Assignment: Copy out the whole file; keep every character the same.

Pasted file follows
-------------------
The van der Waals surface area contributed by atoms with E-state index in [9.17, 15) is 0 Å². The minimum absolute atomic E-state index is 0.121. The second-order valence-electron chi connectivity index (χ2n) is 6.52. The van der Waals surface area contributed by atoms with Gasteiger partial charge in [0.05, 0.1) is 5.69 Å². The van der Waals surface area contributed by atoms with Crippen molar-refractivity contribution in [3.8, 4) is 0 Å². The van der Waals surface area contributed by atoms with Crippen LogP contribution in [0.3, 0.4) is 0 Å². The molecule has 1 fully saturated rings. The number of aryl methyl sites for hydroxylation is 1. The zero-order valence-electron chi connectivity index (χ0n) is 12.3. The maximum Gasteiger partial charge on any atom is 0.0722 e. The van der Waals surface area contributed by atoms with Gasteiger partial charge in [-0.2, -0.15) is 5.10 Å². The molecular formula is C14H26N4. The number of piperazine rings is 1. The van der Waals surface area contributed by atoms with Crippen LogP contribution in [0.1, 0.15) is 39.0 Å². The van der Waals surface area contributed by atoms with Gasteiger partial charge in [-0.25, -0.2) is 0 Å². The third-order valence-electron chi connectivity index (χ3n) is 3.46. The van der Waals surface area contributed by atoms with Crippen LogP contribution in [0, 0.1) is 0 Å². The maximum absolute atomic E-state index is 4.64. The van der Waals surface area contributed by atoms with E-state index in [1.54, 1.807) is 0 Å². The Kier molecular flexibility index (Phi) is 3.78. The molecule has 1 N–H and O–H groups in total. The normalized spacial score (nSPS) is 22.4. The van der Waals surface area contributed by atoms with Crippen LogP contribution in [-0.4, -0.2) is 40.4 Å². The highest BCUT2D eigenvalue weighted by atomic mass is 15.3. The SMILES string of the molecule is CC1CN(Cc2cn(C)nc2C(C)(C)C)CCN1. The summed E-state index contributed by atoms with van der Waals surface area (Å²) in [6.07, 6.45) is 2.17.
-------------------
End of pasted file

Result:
The van der Waals surface area contributed by atoms with E-state index in [9.17, 15) is 0 Å². The minimum absolute atomic E-state index is 0.121. The second-order valence-electron chi connectivity index (χ2n) is 6.52. The van der Waals surface area contributed by atoms with Gasteiger partial charge in [0.05, 0.1) is 5.69 Å². The van der Waals surface area contributed by atoms with Crippen molar-refractivity contribution in [3.8, 4) is 0 Å². The van der Waals surface area contributed by atoms with Crippen LogP contribution in [0.3, 0.4) is 0 Å². The molecule has 1 fully saturated rings. The number of aryl methyl sites for hydroxylation is 1. The zero-order valence-electron chi connectivity index (χ0n) is 12.3. The maximum Gasteiger partial charge on any atom is 0.0722 e. The van der Waals surface area contributed by atoms with Gasteiger partial charge in [-0.2, -0.15) is 5.10 Å². The molecular formula is C14H26N4. The number of piperazine rings is 1. The van der Waals surface area contributed by atoms with Crippen LogP contribution in [0.1, 0.15) is 39.0 Å². The van der Waals surface area contributed by atoms with Gasteiger partial charge in [-0.25, -0.2) is 0 Å². The third-order valence-electron chi connectivity index (χ3n) is 3.46. The van der Waals surface area contributed by atoms with Crippen LogP contribution in [0, 0.1) is 0 Å². The maximum absolute atomic E-state index is 4.64. The van der Waals surface area contributed by atoms with E-state index in [1.54, 1.807) is 0 Å². The Kier molecular flexibility index (Phi) is 3.78. The molecule has 1 N–H and O–H groups in total. The normalized spacial score (nSPS) is 22.4. The van der Waals surface area contributed by atoms with Crippen LogP contribution in [-0.4, -0.2) is 40.4 Å². The highest BCUT2D eigenvalue weighted by atomic mass is 15.3. The SMILES string of the molecule is CC1CN(Cc2cn(C)nc2C(C)(C)C)CCN1. The summed E-state index contributed by atoms with van der Waals surface area (Å²) in [6.07, 6.45) is 2.17.